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Accenture: Exploring All the Angles
Accenture’s attention to metrics and long-term planning allows it to design development opportunities that are focused, flexible and timely.
From left to right, Andy White, Dan Bielenberg, Rahul Varma and Lisa Callahan.
The scale of capability development efforts at Accenture plc is vast. It has to be: the company has 257,000 employees globally. Yet the way it approaches learning is quite uniform, according to Dan Bielenberg, the company’s director of capability strategy.
The learning function serves between 65 and 70 different business units, with a focus on specialization and driving the right kinds of skills to ensure employees remain relevant.
To do this, Bielenberg said the learning organization’s operating model has to align closely with the business. It does this through what it calls capability development leads — employees whose main function is to remain in sync with the business.
“They understand business strategy, have strong relationships with leaders, and they’re able to translate those business needs into skill needs and make sure that we have the right kind of solutions in place,” Bielenberg said.
The company’s actual learning strategy operates on two levels. First, there is the Accenture-wide learning strategy. This details the business imperatives that guide learning, the toolset of learning architectures and standards, as well as customized solutions and strategies related to measurement, training delivery and competency modeling.
Second, all of those things are applied to the different business units or entities. Bielenberg said this allows for flexibility and agility, and this strategy is designed to examine the business and learning landscapes three years in advance.
“We’ll go through a process where we look at a variety of data sets and inputs from our business stakeholders,” he said. “And we listen to our employees pretty seriously. We’ve got an engagement survey. We look at that data. We look at what our business sponsors tell us in terms of their satisfaction with learning. And then we look into the rest of the industry — at emerging trends and capabilities, new technologies, what are our competitors doing? And that’s all [put] into our learning strategy refresh.”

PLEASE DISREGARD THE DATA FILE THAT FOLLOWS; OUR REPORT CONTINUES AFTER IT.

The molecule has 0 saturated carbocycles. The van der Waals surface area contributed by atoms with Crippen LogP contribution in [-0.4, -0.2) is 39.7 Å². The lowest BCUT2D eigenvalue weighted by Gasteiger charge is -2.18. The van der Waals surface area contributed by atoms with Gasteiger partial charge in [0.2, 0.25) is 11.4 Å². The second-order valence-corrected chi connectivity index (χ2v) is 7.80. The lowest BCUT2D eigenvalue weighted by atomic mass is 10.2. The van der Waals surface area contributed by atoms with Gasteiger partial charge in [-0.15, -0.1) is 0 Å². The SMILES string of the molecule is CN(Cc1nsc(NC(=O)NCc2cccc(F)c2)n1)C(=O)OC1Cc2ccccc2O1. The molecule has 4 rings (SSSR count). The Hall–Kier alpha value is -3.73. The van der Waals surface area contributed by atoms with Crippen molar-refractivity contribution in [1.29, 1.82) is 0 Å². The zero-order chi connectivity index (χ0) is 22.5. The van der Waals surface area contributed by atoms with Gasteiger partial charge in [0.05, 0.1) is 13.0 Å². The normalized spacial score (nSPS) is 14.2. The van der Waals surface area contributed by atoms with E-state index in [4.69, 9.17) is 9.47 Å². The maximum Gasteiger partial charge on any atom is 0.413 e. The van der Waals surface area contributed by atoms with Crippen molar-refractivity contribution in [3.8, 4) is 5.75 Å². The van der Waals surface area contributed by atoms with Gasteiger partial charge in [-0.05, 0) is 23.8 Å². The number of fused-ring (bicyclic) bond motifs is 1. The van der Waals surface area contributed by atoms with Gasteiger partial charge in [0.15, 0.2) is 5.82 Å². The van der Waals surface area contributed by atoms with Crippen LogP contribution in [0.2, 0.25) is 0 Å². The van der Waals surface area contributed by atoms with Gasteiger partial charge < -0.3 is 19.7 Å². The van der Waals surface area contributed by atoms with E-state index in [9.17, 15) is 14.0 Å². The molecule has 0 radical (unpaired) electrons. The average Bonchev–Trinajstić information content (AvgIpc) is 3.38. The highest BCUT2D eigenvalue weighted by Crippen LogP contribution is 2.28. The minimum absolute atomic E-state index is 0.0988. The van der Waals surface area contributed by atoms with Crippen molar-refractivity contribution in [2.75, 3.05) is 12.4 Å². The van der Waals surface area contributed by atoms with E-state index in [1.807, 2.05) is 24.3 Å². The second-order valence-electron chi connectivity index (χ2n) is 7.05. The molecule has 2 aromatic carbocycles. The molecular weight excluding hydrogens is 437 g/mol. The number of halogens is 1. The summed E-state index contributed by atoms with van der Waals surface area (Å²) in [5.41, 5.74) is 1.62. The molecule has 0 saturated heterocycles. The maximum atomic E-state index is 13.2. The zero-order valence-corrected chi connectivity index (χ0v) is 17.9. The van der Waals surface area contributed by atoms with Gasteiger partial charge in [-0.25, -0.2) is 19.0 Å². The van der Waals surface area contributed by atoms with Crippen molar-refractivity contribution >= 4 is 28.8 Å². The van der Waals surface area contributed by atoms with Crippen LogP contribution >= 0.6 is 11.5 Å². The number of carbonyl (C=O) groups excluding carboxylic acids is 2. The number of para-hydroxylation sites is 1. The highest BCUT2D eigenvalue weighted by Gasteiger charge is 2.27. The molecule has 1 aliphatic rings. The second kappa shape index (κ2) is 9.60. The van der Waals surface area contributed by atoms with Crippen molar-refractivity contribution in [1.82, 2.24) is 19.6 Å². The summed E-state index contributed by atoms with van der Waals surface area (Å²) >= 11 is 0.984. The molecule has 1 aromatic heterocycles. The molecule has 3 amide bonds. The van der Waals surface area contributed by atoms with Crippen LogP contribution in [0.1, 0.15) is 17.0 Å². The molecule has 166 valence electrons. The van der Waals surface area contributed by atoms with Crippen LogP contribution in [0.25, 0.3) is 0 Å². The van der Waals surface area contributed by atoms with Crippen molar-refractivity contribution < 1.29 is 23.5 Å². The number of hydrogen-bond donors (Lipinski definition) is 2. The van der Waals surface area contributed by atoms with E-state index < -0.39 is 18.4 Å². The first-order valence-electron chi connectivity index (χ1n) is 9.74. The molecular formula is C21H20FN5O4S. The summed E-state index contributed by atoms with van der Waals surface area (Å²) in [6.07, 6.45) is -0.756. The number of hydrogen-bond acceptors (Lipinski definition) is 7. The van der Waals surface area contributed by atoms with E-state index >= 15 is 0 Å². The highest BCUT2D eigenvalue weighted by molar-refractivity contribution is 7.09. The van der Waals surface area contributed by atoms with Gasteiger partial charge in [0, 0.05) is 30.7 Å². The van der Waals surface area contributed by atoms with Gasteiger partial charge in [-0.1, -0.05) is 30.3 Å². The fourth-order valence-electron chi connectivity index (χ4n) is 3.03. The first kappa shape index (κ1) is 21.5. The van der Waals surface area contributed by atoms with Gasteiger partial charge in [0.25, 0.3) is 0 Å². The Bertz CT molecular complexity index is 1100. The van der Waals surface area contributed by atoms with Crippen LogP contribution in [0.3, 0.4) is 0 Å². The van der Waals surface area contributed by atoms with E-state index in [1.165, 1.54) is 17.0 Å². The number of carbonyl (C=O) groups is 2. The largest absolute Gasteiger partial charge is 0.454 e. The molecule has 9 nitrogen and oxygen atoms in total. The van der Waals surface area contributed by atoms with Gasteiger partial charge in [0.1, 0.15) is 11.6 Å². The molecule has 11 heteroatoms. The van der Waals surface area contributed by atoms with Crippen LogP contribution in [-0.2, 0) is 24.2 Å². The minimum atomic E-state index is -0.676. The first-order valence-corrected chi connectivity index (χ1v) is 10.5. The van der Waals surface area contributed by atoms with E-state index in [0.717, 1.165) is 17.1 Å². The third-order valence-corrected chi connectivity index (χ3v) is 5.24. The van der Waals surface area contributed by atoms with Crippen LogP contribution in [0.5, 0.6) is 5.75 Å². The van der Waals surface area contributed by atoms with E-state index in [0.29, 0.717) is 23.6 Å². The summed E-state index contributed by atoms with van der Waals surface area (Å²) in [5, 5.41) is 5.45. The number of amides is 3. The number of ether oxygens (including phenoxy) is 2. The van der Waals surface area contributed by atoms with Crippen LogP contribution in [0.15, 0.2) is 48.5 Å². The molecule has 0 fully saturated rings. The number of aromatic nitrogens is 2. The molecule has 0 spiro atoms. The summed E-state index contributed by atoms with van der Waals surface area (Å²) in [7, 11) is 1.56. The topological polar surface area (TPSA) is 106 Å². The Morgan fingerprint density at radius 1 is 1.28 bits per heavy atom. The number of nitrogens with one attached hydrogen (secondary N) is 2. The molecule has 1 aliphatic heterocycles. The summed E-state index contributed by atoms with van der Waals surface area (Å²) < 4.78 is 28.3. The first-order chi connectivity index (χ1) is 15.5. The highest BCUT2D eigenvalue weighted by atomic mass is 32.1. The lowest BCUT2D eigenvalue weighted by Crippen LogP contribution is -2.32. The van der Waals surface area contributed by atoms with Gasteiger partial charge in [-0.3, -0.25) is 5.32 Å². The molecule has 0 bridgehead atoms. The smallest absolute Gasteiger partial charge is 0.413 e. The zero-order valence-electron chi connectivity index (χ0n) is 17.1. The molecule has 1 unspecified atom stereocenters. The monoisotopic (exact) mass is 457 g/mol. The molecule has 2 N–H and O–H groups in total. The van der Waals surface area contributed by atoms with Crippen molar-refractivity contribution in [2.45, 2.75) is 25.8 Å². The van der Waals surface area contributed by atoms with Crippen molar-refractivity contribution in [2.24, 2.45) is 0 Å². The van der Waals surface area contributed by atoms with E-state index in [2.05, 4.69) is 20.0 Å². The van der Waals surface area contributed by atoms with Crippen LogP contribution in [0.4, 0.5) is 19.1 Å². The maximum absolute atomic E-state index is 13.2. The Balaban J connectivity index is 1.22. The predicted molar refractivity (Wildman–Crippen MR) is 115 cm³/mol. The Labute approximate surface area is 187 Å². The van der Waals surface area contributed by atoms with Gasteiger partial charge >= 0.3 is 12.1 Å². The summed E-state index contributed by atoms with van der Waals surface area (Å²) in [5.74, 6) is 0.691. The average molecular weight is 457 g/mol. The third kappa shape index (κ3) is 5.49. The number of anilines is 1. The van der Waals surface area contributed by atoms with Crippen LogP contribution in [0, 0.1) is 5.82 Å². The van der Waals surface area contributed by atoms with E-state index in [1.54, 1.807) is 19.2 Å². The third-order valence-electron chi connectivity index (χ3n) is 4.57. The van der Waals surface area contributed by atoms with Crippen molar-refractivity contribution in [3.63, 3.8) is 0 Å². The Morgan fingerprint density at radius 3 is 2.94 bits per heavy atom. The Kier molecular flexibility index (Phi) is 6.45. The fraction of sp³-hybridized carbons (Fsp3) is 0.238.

This annual refresh feeds investments and guides what programs are developed and what delivery infrastructures are built. For instance, the company is building more virtual and state-of-the-art classrooms in different locations around the world to enable local office training.
“Accenture is fundamentally a people business,” Bielenberg said. “We succeed to the extent that our people have skills that our clients value. Our leaders know this, and they understand the linkage between the skills people have and our ability to charge billing rates and so forth. Our job in capability development is to help keep that link very material and make sure the skills we’re talking about building in capability development are skills that tie directly into what’s important to the business leadership.”
Essentially, learning becomes an instrument to fulfill the business strategy. For example, Bielenberg said a few months ago the CEO conducted a business review and determined that the Asia-Pacific region would be a primary area of focus for global expansion. This sparked an examination of the company’s talent situation and associated development needs in that region.
Bielenberg said because learning is on the CEO’s immediate radar, it facilitates leadership commitment. This flows down to the individual units. Part of the challenge, however, is there is ongoing tension between people taking time out to learn and people staying on the job doing billable work. The partnership between the capability development leads and the business units helps to mitigate that tension.
Metrics also help to push the learning agenda. Accenture has done studies showing a high correlation between how well-trained people are, how chargeable they are and how long they stay at the company.
Last fiscal year, the company compared data from the past three years for some of its more successful and profitable client contracts. The study examined the people working on a project, leadership and what kind of training people took right before joining and during the project.
“We found if there was a certain penetration of training within the project team, the likelihood of the project succeeding and being profitable was much higher,” Bielenberg said.
That gets business leaders’ attention. The data can then be used to identify the contracts that may be at risk because people have not been adequately trained.
Moving forward, Accenture is looking to enhance its analytics capability as well as its efforts in mobile learning. The company is also exploring where massive open online courses — often referred to as MOOCs, when universities or colleges offer online versions of their courses free to the public — might offer opportunities to enhance its curriculum.
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